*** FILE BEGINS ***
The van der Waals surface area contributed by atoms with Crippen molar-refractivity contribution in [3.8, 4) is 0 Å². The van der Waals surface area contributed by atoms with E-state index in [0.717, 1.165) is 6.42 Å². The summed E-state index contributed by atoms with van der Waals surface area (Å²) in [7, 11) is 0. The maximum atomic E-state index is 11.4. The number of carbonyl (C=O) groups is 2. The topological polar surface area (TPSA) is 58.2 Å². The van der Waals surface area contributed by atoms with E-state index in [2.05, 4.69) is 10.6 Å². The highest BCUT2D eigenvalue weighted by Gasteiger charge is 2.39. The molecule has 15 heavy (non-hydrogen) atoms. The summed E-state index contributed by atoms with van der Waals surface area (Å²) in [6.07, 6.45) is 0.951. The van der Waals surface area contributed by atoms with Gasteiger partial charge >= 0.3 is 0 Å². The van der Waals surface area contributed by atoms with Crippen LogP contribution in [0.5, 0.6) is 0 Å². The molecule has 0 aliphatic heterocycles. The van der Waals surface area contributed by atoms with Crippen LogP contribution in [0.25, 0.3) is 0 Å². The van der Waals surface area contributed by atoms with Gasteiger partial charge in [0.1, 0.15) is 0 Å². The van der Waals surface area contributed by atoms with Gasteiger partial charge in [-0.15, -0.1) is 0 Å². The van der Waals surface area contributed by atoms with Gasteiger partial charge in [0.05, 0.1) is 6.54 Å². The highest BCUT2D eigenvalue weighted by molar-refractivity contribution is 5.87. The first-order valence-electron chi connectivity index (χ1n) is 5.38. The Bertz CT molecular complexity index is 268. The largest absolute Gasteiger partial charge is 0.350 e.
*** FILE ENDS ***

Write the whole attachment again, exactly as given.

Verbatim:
The van der Waals surface area contributed by atoms with Crippen molar-refractivity contribution in [3.8, 4) is 0 Å². The van der Waals surface area contributed by atoms with E-state index in [0.717, 1.165) is 6.42 Å². The summed E-state index contributed by atoms with van der Waals surface area (Å²) in [7, 11) is 0. The maximum atomic E-state index is 11.4. The number of carbonyl (C=O) groups is 2. The topological polar surface area (TPSA) is 58.2 Å². The van der Waals surface area contributed by atoms with E-state index in [2.05, 4.69) is 10.6 Å². The highest BCUT2D eigenvalue weighted by Gasteiger charge is 2.39. The molecule has 15 heavy (non-hydrogen) atoms. The summed E-state index contributed by atoms with van der Waals surface area (Å²) in [6.07, 6.45) is 0.951. The van der Waals surface area contributed by atoms with Gasteiger partial charge >= 0.3 is 0 Å². The van der Waals surface area contributed by atoms with Crippen LogP contribution in [0.5, 0.6) is 0 Å². The molecule has 0 aliphatic heterocycles. The van der Waals surface area contributed by atoms with Crippen LogP contribution in [0.25, 0.3) is 0 Å². The van der Waals surface area contributed by atoms with Gasteiger partial charge in [0.1, 0.15) is 0 Å². The van der Waals surface area contributed by atoms with Gasteiger partial charge in [-0.15, -0.1) is 0 Å². The van der Waals surface area contributed by atoms with Gasteiger partial charge in [0.05, 0.1) is 6.54 Å². The highest BCUT2D eigenvalue weighted by molar-refractivity contribution is 5.87. The first-order valence-electron chi connectivity index (χ1n) is 5.38. The Bertz CT molecular complexity index is 268. The largest absolute Gasteiger partial charge is 0.350 e.